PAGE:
The Kent Messenger Group has been fined £1,000 and ordered to pay £2,500 compensation to a victim of childhood sexual abuse. Legal costs on top are expected to bring the total bill to around £10,000.
The fine and compensation order came as a result of a court report, which, it was alleged, was likely to lead to the identification of the victim of the abuse, contrary to the Sexual Offences (Amendment) Act 1992.
The group argued that in the Medway Messenger report, which was at the centre of the case, there was no hint of the woman's identity and at face value nothing which could lead a reader of the paper to identify her.
But Medway Magistrates' Court, which imposed the fine and made the compensation order, heard that the identity of the victim came to light as a result of "detective work" by an old friend of the victim who read the report and on the basis of her personal knowledge then questioned the woman about whether it was her.
Joanne Cash, counsel for the KM Group, told magistrates: "My clients have apologised profusely for publishing something which led to her identification. There was no intention for any identification to take place and it is a matter of deep regret that they find themselves in this position.
"This was a very difficult case. They have followed good practice guidelines set down by the Press Complaints Commission. They take very seriously their responsibility. "All reasonable steps had been taken to make sure identification would not occur and credit should be given for a guilty plea. They have put first and foremost their concerns for the woman.
"It is accepted that newspapers are the eyes and ears of the public. They have a duty to publish details of cases that could affect the public."
Simon Irwin, editorial director of the KM Group, told Press Gazette this week: "If this were to become an on-going trend it is too horrible to think of."
He is now writing to the director of public prosecutions to question the policy implication in the decision that was taken to prosecute.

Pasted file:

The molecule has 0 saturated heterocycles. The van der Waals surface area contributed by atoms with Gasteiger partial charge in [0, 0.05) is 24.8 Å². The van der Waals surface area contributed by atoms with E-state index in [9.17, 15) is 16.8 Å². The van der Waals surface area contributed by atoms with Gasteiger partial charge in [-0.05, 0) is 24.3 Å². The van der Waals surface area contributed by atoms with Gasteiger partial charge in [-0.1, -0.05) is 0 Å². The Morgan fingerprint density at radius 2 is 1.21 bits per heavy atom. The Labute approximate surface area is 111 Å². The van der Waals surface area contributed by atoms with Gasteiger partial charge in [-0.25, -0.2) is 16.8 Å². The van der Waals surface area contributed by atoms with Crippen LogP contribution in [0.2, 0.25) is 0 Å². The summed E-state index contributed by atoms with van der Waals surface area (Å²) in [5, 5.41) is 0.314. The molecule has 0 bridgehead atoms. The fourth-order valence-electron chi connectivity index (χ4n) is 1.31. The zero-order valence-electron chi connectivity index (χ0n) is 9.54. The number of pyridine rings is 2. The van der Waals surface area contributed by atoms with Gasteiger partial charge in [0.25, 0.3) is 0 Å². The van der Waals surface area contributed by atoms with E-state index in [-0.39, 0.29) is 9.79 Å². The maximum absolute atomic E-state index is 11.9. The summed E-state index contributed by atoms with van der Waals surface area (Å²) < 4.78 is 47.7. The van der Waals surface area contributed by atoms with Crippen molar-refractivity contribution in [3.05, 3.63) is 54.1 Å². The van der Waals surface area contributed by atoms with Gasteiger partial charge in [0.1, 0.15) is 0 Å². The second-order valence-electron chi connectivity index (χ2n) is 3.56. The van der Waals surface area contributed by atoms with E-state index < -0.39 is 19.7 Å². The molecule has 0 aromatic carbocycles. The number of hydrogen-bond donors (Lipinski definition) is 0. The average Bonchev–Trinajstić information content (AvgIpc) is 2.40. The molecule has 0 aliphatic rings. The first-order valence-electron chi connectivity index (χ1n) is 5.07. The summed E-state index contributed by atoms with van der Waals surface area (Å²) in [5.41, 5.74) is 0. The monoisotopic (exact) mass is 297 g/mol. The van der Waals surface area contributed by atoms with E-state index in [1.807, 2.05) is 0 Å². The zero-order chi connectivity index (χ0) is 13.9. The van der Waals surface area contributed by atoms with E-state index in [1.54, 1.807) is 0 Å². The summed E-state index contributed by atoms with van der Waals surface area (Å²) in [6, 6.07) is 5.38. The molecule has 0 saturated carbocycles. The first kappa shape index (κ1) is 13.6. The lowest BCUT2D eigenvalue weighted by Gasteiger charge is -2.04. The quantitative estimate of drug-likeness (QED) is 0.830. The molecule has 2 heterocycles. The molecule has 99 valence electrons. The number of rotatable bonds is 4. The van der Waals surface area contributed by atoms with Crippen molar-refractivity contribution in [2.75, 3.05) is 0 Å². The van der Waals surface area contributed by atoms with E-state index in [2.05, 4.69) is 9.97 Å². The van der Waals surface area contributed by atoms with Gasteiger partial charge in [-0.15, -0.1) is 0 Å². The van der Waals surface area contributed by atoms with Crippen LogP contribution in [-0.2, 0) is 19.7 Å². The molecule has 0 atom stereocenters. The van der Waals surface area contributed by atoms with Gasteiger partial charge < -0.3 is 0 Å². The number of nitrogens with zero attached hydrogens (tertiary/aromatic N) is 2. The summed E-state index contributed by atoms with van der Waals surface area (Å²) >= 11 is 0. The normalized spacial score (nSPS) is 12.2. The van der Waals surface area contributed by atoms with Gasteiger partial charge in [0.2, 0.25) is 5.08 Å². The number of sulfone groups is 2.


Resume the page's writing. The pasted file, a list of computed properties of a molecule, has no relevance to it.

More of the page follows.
He said: "Even after our editor had been interviewed by police I would have hoped that the CPS would have taken the view that there was no direct identification here.
"The decision to plead guilty was not one taken lightly because, in my opinion, we adhered to the PCC editors' code of practice in respect of the identification of victims. We took the decision primarily to spare the victim of the horrible crime in the report the ordeal of giving evidence in court.
"We had offered to take her evidence ‘as read', but it became clear to me that there was still a risk that the CPS might have called her to the stand.
"It is far from clear that we would have lost this case if we had chosen to contest it since the identification of the victim involved some ‘detective' work by a friend after our initial publication of the facts of the case. We did not directly identify the victim in any way.
"We will still be performing our public duty by covering sex cases in court."
Reporter Keith Hunt (pictured), who wrote the original story, said: "I have been covering courts for many years and I have never encountered anything like this before.
"It means that sex abuse cases, where the defendant and victim are known to each other, will have to be scrutinised even more carefully and could lead to them being reduced to the bare minimum, or not even reported at all.
"I hope that clearer guidelines are forthcoming very quickly."